This article is about attention and focus, in your own life and the life of the teams you lead. Attention is a precious commodity, for you, for people you manage and for teams you lead.
Here’s what journalist and author Kare Anderson recently said about attention in a Harvard Business Review blog post:
Giving and receiving undivided attention, even briefly, is the least that one individual can do for another — and sometimes the most. And yet, attending to others doesn’t just help them — it helps us, by evoking responses that help the listener feel cared for, useful, and connected to the larger world.
Everyone knows that focus is a good thing. Being able to shut out distractions leads to concentration on the task at hand. Concentration enables you to complete the task in a shorter time than when you’re distracted. And usually, work that is done while you’re concentrating is done with higher quality
There can be more to focus than simply concentration right now. I also use “focus” to mean sustained attention over a longer time. Not necessarily all of my attention, but enough attention to be sure that an object of my focus never falls into the crevice of forgetfulness. I call each of these objects “threads,” because I visualize them as a continuous filament residing somewhere in my attention space all of the time.
For example, right now I’m aware that I have an article to write, that I’m on my way to visit a client who has equipment for me to view and test, that my spouse expects a phone call from me when I arrive at my destination tonight, and that I’m going to write up a marketing plan for my mentor this week. Each of these 5 threads has a portion of my attention, even though writing is occupying 90% of my conscious focus right now.
If you visualize all of your projects, plans and obligations as threads, then you can imagine that you hold each thread in a (virtual) hand, and that you follow up on each thread periodically as time goes by. It doesn’t matter how time you allocate to each thread, as long as you don’t forget about any of them.
How many threads can you follow at a time?
I believe you can only follow a certain number of threads at a time. So when there are new things you want to take up as ongoing activities, you may need to drop something else.
Some of these threads may involve multiple activities, but the key is that I can visualize or imagine each one as just one “thing” that I’m relating to. In my personal plans, I try not to have more than 5 threads at a time. You may be able to handle more of them. How to tell? If you ever forget a thread, then you’re probably holding on to too many.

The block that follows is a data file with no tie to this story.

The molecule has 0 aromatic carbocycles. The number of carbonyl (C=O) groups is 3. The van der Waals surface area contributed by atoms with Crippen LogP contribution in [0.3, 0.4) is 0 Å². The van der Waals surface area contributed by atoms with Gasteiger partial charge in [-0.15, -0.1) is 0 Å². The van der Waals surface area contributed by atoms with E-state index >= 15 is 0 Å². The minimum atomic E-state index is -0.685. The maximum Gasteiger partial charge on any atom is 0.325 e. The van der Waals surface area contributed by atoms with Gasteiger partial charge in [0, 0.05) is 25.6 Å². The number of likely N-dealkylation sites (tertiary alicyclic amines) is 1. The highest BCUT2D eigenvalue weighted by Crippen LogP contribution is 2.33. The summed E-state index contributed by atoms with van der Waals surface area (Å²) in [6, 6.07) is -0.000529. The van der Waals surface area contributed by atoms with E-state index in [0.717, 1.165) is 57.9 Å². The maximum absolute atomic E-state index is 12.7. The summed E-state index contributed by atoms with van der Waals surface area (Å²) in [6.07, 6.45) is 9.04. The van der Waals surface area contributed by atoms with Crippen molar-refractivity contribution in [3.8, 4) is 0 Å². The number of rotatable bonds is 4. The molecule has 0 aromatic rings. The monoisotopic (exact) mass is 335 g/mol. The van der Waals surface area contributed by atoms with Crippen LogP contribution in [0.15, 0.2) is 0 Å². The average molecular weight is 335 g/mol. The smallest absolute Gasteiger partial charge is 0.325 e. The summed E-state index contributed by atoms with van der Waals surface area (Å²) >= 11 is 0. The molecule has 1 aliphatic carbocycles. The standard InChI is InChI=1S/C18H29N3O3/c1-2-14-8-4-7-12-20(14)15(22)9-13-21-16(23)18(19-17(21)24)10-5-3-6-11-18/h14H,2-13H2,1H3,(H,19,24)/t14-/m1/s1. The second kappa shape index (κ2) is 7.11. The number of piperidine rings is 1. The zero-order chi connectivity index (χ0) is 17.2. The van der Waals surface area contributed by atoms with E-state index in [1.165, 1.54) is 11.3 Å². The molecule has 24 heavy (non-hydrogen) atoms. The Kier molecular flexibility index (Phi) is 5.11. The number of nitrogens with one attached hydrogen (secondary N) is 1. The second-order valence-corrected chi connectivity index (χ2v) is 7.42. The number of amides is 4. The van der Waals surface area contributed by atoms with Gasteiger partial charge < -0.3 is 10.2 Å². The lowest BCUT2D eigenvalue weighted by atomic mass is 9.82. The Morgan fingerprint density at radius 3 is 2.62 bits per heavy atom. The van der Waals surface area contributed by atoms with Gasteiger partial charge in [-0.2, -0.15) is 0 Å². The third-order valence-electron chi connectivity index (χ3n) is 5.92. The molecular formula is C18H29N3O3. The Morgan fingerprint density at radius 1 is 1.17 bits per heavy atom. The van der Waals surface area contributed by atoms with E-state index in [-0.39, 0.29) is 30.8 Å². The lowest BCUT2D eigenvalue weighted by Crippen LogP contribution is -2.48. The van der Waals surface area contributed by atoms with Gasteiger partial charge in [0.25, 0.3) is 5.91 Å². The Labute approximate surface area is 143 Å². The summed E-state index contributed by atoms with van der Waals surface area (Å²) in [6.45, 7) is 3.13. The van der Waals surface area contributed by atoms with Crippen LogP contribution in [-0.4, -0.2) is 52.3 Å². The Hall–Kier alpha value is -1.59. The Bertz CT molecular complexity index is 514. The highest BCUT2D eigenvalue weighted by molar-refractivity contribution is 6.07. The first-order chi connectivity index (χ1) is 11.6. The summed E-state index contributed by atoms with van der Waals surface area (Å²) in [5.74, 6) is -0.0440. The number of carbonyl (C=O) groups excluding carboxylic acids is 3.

Here’s some of the magic of visualizing threads: When you want something new in your life, such as a better way to exercise or a new relationship, all you have to do is pick up a thread that represents that new thing. Without necessarily committing a lot of time to it, you simple guarantee it a regular place in your attention space by allocating a thread to it. Then as long as you hold on to the thread, your will naturally find that the thread strengthens and grows and becomes a more significant part of your life.
What this means in real life is that habits you’re trying to establish, if they are part of a thread, become stronger and stronger as time goes by. And activities that you’re learning to be good at become more natural, requiring less effort, the longer you practice them.
Threads for a manager or project leader
If you’re leading a team or managing a group or project, you can visualize threads for your team or department. By asking a set of questions, perhaps one question per thread, you check on whether the team is still holding on to each thread that is key to project success.
You have to listen to the responses to your questions, of course. And when you hear a response that raises alarms in your mind, you take action. There are two types of alarms:
(1) when the person responding doesn’t appear to take the question (or the thread) seriously; in this case you have to take action with the person to find out why or to teach the person what is an acceptable response; and
(2) when the response indicates that the thread is off-track or has been dropped; in this case you may need to intervene more broadly to discover what has happened or failed to happen.
If you teach your team-members about threads, then you can just ask about each thread that the member is following, what they do to keep up with the thread, and how they view the future of the thread.
Arranging things so that you can visualize the key threads can simplify your life and the lives of people around you. The result can be a more focused and productive life.